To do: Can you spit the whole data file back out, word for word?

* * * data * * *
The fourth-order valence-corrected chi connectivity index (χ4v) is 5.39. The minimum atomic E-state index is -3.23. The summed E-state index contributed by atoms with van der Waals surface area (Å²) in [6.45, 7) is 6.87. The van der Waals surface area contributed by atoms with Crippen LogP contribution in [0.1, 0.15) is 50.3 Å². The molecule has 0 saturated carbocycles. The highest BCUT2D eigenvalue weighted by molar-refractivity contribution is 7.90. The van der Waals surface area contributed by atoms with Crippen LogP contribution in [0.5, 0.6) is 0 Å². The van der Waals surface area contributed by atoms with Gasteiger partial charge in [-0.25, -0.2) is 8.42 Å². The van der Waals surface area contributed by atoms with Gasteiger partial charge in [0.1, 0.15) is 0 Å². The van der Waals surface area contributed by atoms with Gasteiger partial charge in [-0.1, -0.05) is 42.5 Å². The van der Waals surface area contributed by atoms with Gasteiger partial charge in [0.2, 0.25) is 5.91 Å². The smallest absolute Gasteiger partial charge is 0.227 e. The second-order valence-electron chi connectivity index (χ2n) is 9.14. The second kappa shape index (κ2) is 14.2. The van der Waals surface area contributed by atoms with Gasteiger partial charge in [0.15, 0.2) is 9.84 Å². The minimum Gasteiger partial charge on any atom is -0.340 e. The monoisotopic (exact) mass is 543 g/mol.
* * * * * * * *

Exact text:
The fourth-order valence-corrected chi connectivity index (χ4v) is 5.39. The minimum atomic E-state index is -3.23. The summed E-state index contributed by atoms with van der Waals surface area (Å²) in [6.45, 7) is 6.87. The van der Waals surface area contributed by atoms with Crippen LogP contribution in [0.1, 0.15) is 50.3 Å². The molecule has 0 saturated carbocycles. The highest BCUT2D eigenvalue weighted by molar-refractivity contribution is 7.90. The van der Waals surface area contributed by atoms with Crippen LogP contribution in [0.5, 0.6) is 0 Å². The van der Waals surface area contributed by atoms with Gasteiger partial charge in [-0.25, -0.2) is 8.42 Å². The van der Waals surface area contributed by atoms with Gasteiger partial charge in [0.1, 0.15) is 0 Å². The van der Waals surface area contributed by atoms with Gasteiger partial charge in [-0.1, -0.05) is 42.5 Å². The van der Waals surface area contributed by atoms with Gasteiger partial charge in [0.2, 0.25) is 5.91 Å². The smallest absolute Gasteiger partial charge is 0.227 e. The second-order valence-electron chi connectivity index (χ2n) is 9.14. The second kappa shape index (κ2) is 14.2. The van der Waals surface area contributed by atoms with Gasteiger partial charge in [0.15, 0.2) is 9.84 Å². The minimum Gasteiger partial charge on any atom is -0.340 e. The monoisotopic (exact) mass is 543 g/mol.